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Brentina

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Debbie and Brentina’s story is all the more astonishing when you consider from where they have come. Although she had ridden her entire life (primarily hunter/jumper), Debbie arrived relatively late at dressage. She switched sports just 13 years ago, after an accumulation of neck and shoulder injuries and subsequent surgeries.

Training in the relative equestrian obscurity of Idaho, their talents hidden from the discerning eyes of dressage judges and riders, the pair was unknown in the sport. They were never expected to excel at this level, and Debbie remembers being dubbed the “housewife from Idaho” when they first entered competitions together. Both persevered, however, and Debbie and Brentina are now considered top athletes at the elite levels of world competition.

“She truly is the horse of a lifetime,” Debbie asserts. “There never will be another Brentina. You may get a horse that is related to her, even one of her brothers or sisters, but that doesn’t mean you’ll get her.”

At Brentina’s home, River Grove Farm north of Hailey, it is clear that she is a horse beloved by all, from the grooms and trainer to the owners, Peggy and Parry Thomas, and the other boarders. Her echo is everywhere—in photographs, display cases of ribbons and trophies, and magazine and newsprint clippings mounted alongside a select few of her numerous awards in an area everyone affectionately calls “Brentina’s wall.” In this place she seems to rise larger than life, a champion of mythic proportions.

Yet, when those close to Brentina are questioned about what makes her so special, few have an immediate answer. The psychology of a champion, it seems, is not one-dimensional. “I wish I knew,” Bob says and pauses. “She draws you in . . . her heart draws you in. She just does not give up. Ever!”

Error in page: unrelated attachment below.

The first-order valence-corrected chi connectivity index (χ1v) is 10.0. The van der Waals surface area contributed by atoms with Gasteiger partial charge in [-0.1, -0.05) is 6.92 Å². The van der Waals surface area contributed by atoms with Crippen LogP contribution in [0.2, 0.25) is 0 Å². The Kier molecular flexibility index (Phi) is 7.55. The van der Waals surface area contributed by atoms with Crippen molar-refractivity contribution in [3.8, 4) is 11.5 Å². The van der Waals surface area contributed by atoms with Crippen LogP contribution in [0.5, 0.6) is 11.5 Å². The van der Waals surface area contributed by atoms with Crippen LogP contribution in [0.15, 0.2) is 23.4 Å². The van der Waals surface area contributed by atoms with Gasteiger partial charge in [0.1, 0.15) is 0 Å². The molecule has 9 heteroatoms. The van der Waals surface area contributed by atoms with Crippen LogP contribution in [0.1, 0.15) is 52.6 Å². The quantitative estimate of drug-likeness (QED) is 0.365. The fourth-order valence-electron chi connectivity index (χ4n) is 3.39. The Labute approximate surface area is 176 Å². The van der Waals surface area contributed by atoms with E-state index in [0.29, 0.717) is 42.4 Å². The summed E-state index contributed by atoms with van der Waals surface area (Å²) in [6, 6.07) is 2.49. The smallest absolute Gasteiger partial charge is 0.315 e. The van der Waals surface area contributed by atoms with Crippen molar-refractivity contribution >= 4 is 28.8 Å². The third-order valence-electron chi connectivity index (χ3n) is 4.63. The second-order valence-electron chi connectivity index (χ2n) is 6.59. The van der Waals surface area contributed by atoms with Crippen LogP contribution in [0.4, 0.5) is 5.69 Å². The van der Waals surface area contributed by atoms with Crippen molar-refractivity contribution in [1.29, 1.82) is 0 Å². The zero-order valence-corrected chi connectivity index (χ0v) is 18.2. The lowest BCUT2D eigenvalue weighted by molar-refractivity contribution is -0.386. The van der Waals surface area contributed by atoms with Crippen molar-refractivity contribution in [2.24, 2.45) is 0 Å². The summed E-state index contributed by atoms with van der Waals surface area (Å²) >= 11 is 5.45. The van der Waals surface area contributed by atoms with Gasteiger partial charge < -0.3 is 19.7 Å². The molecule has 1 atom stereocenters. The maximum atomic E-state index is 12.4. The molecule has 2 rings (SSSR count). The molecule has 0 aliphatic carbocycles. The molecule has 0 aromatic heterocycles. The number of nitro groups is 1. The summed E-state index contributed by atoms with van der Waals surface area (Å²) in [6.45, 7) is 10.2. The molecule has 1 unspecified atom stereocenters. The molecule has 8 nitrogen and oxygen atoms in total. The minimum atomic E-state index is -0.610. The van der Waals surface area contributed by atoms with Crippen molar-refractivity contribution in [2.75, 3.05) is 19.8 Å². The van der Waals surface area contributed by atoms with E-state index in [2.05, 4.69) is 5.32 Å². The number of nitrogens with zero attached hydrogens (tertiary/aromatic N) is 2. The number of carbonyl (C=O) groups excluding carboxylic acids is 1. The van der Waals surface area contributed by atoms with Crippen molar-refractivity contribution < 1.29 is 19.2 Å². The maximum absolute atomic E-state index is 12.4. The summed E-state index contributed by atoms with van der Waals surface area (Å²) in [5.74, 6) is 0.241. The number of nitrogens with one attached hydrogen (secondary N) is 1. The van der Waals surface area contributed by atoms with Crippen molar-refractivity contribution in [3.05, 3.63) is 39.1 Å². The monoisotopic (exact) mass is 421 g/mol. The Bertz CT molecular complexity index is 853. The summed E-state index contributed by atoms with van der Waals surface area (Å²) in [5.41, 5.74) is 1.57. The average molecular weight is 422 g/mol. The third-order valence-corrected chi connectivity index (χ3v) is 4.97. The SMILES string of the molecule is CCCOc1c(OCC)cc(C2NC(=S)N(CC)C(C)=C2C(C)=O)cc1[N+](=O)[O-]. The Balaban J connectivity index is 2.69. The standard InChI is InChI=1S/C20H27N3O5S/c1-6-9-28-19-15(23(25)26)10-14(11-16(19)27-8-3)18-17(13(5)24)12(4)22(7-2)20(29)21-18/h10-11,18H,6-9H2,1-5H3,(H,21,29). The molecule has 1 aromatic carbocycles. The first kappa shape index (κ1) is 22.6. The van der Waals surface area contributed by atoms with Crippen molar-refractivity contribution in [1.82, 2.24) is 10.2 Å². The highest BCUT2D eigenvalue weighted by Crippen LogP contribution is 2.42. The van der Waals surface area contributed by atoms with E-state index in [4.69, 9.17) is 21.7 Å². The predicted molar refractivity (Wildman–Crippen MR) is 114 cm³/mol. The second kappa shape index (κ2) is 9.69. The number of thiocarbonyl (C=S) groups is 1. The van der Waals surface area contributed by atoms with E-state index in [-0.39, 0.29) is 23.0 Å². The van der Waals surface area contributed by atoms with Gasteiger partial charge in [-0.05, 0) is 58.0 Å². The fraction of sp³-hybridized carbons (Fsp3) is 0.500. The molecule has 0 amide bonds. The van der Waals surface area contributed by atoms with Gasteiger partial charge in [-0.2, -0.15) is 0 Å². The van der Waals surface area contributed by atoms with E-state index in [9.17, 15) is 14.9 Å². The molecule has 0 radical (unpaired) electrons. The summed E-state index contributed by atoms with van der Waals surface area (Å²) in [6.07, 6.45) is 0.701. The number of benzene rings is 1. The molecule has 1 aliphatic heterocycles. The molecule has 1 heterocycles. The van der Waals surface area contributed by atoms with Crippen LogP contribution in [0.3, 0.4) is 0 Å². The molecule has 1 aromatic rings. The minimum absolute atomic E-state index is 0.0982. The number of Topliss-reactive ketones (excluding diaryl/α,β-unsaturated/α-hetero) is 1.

This is an important trait in dressage, an incredibly demanding sport that requires the utmost focus and concentration. The movements are precise and complex, designed to emphasize and test the horse’s natural athletic ability and willingness to perform. Dressage is a French term meaning “training,” and the discipline traces its roots back to classical Greek horsemanship. Modern dressage principles, which are based on a training system established during the Renaissance in western Europe, involve a progression of increasingly complex movements: more and more is asked of the horse, but only as it becomes mentally and physically able to respond. It truly is a dance, a silent symphony of intense athletic feats. The graceful movements performed in competition—flying changes, pirouettes, piaffe, and passage—may look effortless, but, as in ballet or figure skating, they actually result from years and years of rigorous training.

Peppermints are her favorite and, when she is not working, a fairly steady stream of them disappear into Brentina’s stall.

At the levels at which she is competing, Brentina regularly performs moves that require unbelievable feats of strength and finesse. On Debbie’s unspoken cue the horse is able to perform varying combinations of the most difficult moves, including multiple pirouettes, turning in place at a canter (imagine running in place on a dinner plate . . . essentially on one leg); half pass passage, where she appears to float, crossing her front legs and springing from one diagonal to the other in a perfectly straight line; and—my personal favorite, though not necessarily the most difficult—incredibly animated single or double flying changes, where she appears to “skip” across the arena at a canter while switching the leading front and hind hooves (with every step, or with every other step). Imagine the intensity of piaffe, a highly cadenced trot-in-place in which Brentina springs lightly from one diagonal to the other in an even rhythm, with a breathtaking moment of absolute suspension between each step.

With the suppleness of a dancer, Brentina may move from a twirling pirouette directly into piaffe, then lengthen into the elegant flow of an extended trot or, perhaps, flash into the skipping suspension of a flying change before floating across the arena in passage. To watch her move in this precise, disciplined, yet graceful way is to witness sunlight in motion—but deeper, richer, controlled.

“You can set a metronome on her movement,” Debbie says. “She never misses a beat.”